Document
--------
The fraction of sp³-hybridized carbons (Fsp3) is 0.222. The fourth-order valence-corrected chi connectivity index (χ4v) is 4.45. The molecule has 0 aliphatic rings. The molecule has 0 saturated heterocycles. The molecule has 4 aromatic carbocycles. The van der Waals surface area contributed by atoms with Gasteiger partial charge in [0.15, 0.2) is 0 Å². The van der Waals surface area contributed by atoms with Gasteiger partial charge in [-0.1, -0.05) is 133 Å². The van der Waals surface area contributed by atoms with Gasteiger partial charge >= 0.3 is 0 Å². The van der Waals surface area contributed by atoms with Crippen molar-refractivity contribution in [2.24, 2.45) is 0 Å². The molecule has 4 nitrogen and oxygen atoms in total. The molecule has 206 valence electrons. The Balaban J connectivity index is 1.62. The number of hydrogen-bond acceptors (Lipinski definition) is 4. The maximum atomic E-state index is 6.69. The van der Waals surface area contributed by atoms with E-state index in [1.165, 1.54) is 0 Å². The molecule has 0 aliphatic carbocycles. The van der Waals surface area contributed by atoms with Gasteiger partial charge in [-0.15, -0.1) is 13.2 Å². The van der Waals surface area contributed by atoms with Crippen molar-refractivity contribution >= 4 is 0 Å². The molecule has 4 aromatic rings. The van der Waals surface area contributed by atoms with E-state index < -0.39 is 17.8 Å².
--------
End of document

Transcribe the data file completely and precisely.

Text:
The fraction of sp³-hybridized carbons (Fsp3) is 0.222. The fourth-order valence-corrected chi connectivity index (χ4v) is 4.45. The molecule has 0 aliphatic rings. The molecule has 0 saturated heterocycles. The molecule has 4 aromatic carbocycles. The van der Waals surface area contributed by atoms with Gasteiger partial charge in [0.15, 0.2) is 0 Å². The van der Waals surface area contributed by atoms with Gasteiger partial charge in [-0.1, -0.05) is 133 Å². The van der Waals surface area contributed by atoms with Gasteiger partial charge >= 0.3 is 0 Å². The van der Waals surface area contributed by atoms with Crippen molar-refractivity contribution in [2.24, 2.45) is 0 Å². The molecule has 4 nitrogen and oxygen atoms in total. The molecule has 206 valence electrons. The Balaban J connectivity index is 1.62. The number of hydrogen-bond acceptors (Lipinski definition) is 4. The maximum atomic E-state index is 6.69. The van der Waals surface area contributed by atoms with E-state index in [1.165, 1.54) is 0 Å². The molecule has 0 aliphatic carbocycles. The van der Waals surface area contributed by atoms with Gasteiger partial charge in [-0.15, -0.1) is 13.2 Å². The van der Waals surface area contributed by atoms with Crippen molar-refractivity contribution >= 4 is 0 Å². The molecule has 4 aromatic rings. The van der Waals surface area contributed by atoms with E-state index < -0.39 is 17.8 Å².